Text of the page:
“You have to remember that floods of water from the rivers originally were part of the natural cycle that helped Louisiana develop the incredible oyster resource it has. The impact of every opening is different and depends largely on the length of the opening and the (stage of an oyster’s life cycle) that they occur. Judging from these other events, we could see 100 percent mortality in some of these oysters.”

In other words, it’s going to be hard to find Louisiana oysters this summer, just as was the case last summer following the BP spill. The 2010 Louisiana oyster harvest was down 50 percent from 2009.

Marshall, however, supplies the rest of the story: “Louisiana’s oyster resource evolved not only to handle these frequent river floods but to prosper from them, thanks to a two-tiered population of estuary reefs, which grow inside the bays, and intertidal reefs, which grow along and just inside the coast.

“Estuary reefs killed by the fresh water open their shells, which become ideal attachment points for the next crop of spawn — which is provided by those intertidal reefs that are not affected by the flood.”

Banks put it this way: “The experience has been reefs that suffer mortality from these openings come back stronger than ever. The impact on the fishermen is not good, but the long-term impact for the animals is actually a positive.”

The Corps will open the Morganza Floodway north of Baton Rouge this weekend for the first time since 1973, relieving pressure on Baton Rouge and New Orleans but flooding large parts of the Cajun country of south Louisiana.

“Some 25,000 people in an area known for small farms, fish camps, crawfish and a drawling French dialect are hurriedly packing their things and worrying that their homes and way of life might soon be drowned. … Opening the gates for the first time in 38 years will unleash the Mississippi on a wild ride south to the Gulf of Mexico through the Atchafalaya River and divert floodwater from the river into the basin’s swamplands, backwater lakes and bayous,” The Associated Press reported today. “Several thousand homes will be at risk of flooding. … No one seems to doubt that a major flood is bound for Butte LaRose, Krotz Springs, the oil-and-seafood hub of Morgan City and other swampland communities in the Atchafalaya Basin.”

The story described a public meeting Thursday at the volunteer fire department at Butte LaRose.

Col. Ed Fleming, the head of the Corps’ New Orleans District, warned of a wall of water 15 feet high.

“From the ground?” one resident asked incredulously.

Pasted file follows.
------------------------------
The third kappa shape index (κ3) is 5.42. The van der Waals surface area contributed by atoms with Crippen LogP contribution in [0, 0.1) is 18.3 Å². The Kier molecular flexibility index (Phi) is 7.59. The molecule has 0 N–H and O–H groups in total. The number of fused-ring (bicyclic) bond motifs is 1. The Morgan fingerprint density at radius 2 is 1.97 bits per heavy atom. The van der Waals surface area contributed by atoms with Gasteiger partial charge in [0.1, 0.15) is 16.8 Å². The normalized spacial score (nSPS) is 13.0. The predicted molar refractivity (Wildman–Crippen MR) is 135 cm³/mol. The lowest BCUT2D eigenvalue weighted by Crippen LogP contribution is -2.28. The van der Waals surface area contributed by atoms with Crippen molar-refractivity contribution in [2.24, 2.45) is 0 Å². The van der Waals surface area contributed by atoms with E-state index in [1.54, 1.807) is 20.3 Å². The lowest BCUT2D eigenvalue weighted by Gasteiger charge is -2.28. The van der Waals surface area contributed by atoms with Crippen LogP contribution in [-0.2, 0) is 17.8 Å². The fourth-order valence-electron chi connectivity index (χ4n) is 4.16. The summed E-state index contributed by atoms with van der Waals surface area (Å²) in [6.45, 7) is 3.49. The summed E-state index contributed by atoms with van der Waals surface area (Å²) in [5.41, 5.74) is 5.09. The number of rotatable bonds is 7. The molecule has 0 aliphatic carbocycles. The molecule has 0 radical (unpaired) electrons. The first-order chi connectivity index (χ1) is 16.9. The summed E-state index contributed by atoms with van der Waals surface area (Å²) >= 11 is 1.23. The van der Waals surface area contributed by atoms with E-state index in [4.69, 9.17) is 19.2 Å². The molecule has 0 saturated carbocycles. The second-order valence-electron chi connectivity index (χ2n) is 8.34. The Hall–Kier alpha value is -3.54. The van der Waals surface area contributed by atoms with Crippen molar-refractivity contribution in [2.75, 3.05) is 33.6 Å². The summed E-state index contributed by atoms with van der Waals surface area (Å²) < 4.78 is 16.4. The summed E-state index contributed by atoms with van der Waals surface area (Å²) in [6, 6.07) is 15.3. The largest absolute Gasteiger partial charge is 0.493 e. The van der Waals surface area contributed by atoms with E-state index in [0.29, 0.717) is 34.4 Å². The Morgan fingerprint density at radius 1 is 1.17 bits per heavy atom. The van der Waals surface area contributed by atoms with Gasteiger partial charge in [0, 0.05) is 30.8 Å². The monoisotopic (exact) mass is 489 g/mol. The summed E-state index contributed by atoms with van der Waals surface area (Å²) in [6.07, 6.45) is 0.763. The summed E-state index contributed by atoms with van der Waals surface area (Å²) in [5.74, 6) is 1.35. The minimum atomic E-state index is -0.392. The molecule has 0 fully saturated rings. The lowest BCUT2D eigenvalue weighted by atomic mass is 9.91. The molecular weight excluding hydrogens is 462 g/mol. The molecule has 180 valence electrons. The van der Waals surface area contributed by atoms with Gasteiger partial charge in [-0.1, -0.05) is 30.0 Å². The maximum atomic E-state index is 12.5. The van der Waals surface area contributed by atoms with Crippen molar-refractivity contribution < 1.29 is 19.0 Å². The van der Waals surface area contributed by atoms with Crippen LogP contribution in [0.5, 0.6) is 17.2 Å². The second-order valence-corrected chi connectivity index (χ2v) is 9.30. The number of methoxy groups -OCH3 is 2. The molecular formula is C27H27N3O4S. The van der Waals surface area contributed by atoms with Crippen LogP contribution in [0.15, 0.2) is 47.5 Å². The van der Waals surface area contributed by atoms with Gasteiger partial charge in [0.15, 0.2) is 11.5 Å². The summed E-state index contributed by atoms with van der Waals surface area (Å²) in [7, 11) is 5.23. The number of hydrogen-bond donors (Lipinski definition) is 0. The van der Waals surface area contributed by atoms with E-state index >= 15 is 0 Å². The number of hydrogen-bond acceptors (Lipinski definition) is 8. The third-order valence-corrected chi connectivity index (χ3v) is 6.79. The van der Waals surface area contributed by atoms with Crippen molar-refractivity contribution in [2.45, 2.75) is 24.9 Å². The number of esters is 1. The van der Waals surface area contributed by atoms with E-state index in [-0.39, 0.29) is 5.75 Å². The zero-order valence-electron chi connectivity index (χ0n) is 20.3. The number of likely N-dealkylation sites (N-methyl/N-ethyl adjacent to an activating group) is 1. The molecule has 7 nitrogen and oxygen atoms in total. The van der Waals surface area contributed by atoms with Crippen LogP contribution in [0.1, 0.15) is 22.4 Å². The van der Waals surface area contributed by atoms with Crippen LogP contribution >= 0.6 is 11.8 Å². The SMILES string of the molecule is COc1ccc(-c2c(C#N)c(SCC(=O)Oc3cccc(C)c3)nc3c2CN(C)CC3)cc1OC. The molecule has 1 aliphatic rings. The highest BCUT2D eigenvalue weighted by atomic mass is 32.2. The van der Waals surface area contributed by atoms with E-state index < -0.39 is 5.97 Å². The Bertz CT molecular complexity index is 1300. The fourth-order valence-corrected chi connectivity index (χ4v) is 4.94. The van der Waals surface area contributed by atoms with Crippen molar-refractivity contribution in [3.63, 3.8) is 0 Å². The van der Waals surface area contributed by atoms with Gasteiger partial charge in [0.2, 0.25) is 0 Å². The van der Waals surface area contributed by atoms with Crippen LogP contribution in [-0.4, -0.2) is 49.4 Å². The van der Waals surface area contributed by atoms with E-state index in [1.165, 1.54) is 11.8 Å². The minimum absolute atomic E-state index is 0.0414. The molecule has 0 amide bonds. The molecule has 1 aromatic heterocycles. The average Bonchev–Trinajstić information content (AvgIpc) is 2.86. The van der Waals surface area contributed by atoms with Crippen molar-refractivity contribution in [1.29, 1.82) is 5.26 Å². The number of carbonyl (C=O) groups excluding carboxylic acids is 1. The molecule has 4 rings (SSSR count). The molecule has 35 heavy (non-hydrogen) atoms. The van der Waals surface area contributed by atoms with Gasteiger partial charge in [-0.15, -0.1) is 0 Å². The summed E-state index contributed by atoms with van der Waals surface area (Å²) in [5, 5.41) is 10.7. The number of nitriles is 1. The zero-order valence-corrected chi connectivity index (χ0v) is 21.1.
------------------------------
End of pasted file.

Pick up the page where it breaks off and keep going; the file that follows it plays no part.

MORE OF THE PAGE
“From the ground,” Fleming immediately replied.

In “Rising Tide,” the classic account of the Great Flood of 1927, John Barry described the fight to save a levee on the east bank of the Atchafalaya at McCrea, a town that no longer exists.

“Now 2,500 men worked at McCrea in shifts,” he wrote. “They used every technique, shielding the levee with lumber, backing it up with sandbags, revetting it with rocks. Repeatedly, some small part of the levee crumbled into the river, but each time hundreds of men rushed to the spot with timber, rocks and sandbags.

“‘They are soldiers, every one, heroes, too,’ Herbert Hoover said of them. But at 3:30 in the morning of May 24, muddy water suddenly appeared behind the levee. A few moments later a stretch of levee 700 feet long crashed into the river. The river had just ripped open the last crevasse of the 1927 flood.

“The current near the crevasse roared past at 30 miles an hour. An Associated Press report said: ‘A wall of water 40 feet high and almost 20 miles wide tonight was … cutting a path of desolation across the length of Louisiana. … Immediately behind the advancing waters scores of residents of the lower Atchafalya were being rescued by tiny boats, which ploughed precariously through the raging current to remove them from housetops. … Further back, along the Bayou des Glaises sector, only the swishing of the water could be heard.’

“The image of a 20-mile-wide, 40-foot-high wall of water was hyperbole, but the Atchafalaya had breached levees on both its banks and was spreading still another sea across central Louisiana. The flood rose to 42 feet above sea level, while the land through which it flowed had an elevation of less than 10 feet. Another 150,000 people became refugees.”

Fast forward to 2011.

Today’s AP story described how a man named Maxim Doucet in Butte LaRose has deployed a team to erect a six-foot levee around his home on the banks of the Atchafalaya. Doucet owns a construction company called Monster Heavy Haulers.

“I figured I’d give Mother Nature a run for her money,” he said.

Down the street, Russell Calais sipped on a beer as his children loaded his possessions into trucks.

“I made up my mind I wasn’t going to leave,” he said. “After I sat down and drank about 10 or 12 Coors, I said, ‘Well, it’s time.'”